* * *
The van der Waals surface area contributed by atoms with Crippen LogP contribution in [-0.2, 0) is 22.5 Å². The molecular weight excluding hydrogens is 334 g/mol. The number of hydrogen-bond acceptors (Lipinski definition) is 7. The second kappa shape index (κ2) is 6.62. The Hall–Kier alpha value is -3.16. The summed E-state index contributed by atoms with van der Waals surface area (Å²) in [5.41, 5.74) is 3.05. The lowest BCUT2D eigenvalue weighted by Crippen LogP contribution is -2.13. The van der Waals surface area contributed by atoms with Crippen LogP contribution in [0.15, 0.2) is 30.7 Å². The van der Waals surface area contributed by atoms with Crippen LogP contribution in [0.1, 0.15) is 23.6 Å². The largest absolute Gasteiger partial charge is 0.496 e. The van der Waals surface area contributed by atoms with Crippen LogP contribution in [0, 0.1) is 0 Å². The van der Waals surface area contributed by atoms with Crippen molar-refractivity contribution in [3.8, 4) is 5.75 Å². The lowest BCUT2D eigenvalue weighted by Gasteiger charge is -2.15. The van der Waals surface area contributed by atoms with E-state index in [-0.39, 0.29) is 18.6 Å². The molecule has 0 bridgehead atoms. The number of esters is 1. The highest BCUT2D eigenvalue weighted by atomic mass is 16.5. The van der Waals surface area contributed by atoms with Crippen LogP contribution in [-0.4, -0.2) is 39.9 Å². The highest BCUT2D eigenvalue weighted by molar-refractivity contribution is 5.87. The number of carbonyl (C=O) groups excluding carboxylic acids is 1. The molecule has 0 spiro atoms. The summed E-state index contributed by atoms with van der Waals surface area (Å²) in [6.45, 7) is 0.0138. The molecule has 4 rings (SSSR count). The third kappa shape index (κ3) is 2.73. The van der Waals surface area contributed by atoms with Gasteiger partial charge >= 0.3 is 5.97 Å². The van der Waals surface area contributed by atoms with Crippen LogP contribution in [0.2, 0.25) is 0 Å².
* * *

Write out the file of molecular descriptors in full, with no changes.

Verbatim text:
The van der Waals surface area contributed by atoms with Crippen LogP contribution in [-0.2, 0) is 22.5 Å². The molecular weight excluding hydrogens is 334 g/mol. The number of hydrogen-bond acceptors (Lipinski definition) is 7. The second kappa shape index (κ2) is 6.62. The Hall–Kier alpha value is -3.16. The summed E-state index contributed by atoms with van der Waals surface area (Å²) in [5.41, 5.74) is 3.05. The lowest BCUT2D eigenvalue weighted by Crippen LogP contribution is -2.13. The van der Waals surface area contributed by atoms with Crippen LogP contribution in [0.15, 0.2) is 30.7 Å². The van der Waals surface area contributed by atoms with Crippen LogP contribution in [0.1, 0.15) is 23.6 Å². The largest absolute Gasteiger partial charge is 0.496 e. The van der Waals surface area contributed by atoms with Crippen LogP contribution in [0, 0.1) is 0 Å². The van der Waals surface area contributed by atoms with Crippen molar-refractivity contribution in [3.8, 4) is 5.75 Å². The lowest BCUT2D eigenvalue weighted by Gasteiger charge is -2.15. The van der Waals surface area contributed by atoms with E-state index in [-0.39, 0.29) is 18.6 Å². The molecule has 0 bridgehead atoms. The number of esters is 1. The highest BCUT2D eigenvalue weighted by atomic mass is 16.5. The van der Waals surface area contributed by atoms with Crippen LogP contribution in [-0.4, -0.2) is 39.9 Å². The highest BCUT2D eigenvalue weighted by molar-refractivity contribution is 5.87. The number of carbonyl (C=O) groups excluding carboxylic acids is 1. The molecule has 0 spiro atoms. The summed E-state index contributed by atoms with van der Waals surface area (Å²) in [6.45, 7) is 0.0138. The molecule has 4 rings (SSSR count). The third kappa shape index (κ3) is 2.73. The van der Waals surface area contributed by atoms with Gasteiger partial charge >= 0.3 is 5.97 Å². The van der Waals surface area contributed by atoms with Crippen LogP contribution in [0.2, 0.25) is 0 Å².